Author Topic: LEDs and EMP  (Read 325 times)
Roi_hartmann
Sr. Member
****
Offline

Gender: Male
View Posts
View Gallery


LEDs and EMP « on: September 16, 2019, 12:42:40 AM » Author: Roi_hartmann
Some time ago I visited in work related matters in this military bunker constructed deep underground. I've visited there few times over the years and now I noticed that some of the fluorescent lamps had been replaced with led tubes. The tunnels are lit with 2x36w fixture where another tube is operated by motion detector while other one is usually off but can be switched on by manual switch. Magnetic preheat.

The motion detector side had been lamped with led tubes while the manual side had been left with regular fluorescent. I asked about it from the guy that was keeping an eye on me while I did my work and he said it probably was because led light might be more sensitive for EMP pulse.

That made me think if there are differences how well different light sources can hadle EMP if we assume that the power source is not destroyed by the pulse. Would led lights be more prone to die than conventional lamps with magnetic ballast?

The other reason that popped in my mind was just money saving. Replacing something that was rarely used was unnecessary so they replaced only the ones that gave some real change in electricity consumption.
Logged

Aamulla aurinko, illalla AIRAM

HomeBrewLamps
Administrator
Hero Member
*****
Online

Gender: Male
View Posts
View Gallery


SodiumVapor 105843202020668111118 UCpGClK_9OH8N4QkD1fp-jNw majorpayne1226 187567902@N04/
Re: LEDs and EMP « Reply #1 on: September 16, 2019, 01:18:59 AM » Author: HomeBrewLamps
Some time ago I visited in work related matters in this military bunker constructed deep underground. I've visited there few times over the years and now I noticed that some of the fluorescent lamps had been replaced with led tubes. The tunnels are lit with 2x36w fixture where another tube is operated by motion detector while other one is usually off but can be switched on by manual switch. Magnetic preheat.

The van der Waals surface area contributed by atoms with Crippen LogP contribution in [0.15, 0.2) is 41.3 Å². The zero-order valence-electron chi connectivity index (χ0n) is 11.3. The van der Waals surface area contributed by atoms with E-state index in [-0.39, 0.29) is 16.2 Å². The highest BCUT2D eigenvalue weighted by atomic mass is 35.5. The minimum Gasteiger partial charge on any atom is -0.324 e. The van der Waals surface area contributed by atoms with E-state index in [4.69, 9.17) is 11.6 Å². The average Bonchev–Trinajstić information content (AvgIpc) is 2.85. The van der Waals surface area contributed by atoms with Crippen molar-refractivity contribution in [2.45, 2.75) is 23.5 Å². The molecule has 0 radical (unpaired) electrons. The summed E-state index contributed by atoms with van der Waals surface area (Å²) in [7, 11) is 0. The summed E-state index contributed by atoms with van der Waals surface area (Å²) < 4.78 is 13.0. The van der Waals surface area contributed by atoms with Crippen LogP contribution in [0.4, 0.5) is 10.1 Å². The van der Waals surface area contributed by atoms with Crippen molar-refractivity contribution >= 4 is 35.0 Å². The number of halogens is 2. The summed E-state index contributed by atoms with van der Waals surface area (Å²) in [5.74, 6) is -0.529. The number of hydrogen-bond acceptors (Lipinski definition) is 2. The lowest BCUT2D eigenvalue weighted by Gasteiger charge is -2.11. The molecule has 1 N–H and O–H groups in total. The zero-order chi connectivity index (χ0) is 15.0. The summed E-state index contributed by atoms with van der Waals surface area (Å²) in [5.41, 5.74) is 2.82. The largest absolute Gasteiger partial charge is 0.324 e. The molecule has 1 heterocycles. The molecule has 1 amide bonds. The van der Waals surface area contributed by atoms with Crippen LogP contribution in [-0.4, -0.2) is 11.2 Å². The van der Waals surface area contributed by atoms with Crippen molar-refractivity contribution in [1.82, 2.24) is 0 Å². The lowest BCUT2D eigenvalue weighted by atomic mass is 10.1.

The motion detector side had been lamped with led tubes while the manual side had been left with regular fluorescent. I asked about it from the guy that was keeping an eye on me while I did my work and he said it probably was because led light might be more sensitive for EMP pulse.

That made me think if there are differences how well different light sources can hadle EMP if we assume that the power source is not destroyed by the pulse. Would led lights be more prone to die than conventional lamps with magnetic ballast?

The other reason that popped in my mind was just money saving. Replacing something that was rarely used was unnecessary so they replaced only the ones that gave some real change in electricity consumption.


Discharge lamps with magnetic gear are for sure more robust than LED's and electronic gear when jt comes to EMP's
Logged

~Owen

Color changing lamp Scavenger, Urban Explorer, Lighting Enthusiast and Creator of homebrewlamps Cool Color changing lamp

Medved
Hero Member
*****
Offline

Gender: Male
View Posts
View Gallery

Re: LEDs and EMP « Reply #2 on: September 16, 2019, 01:29:37 AM » Author: Medved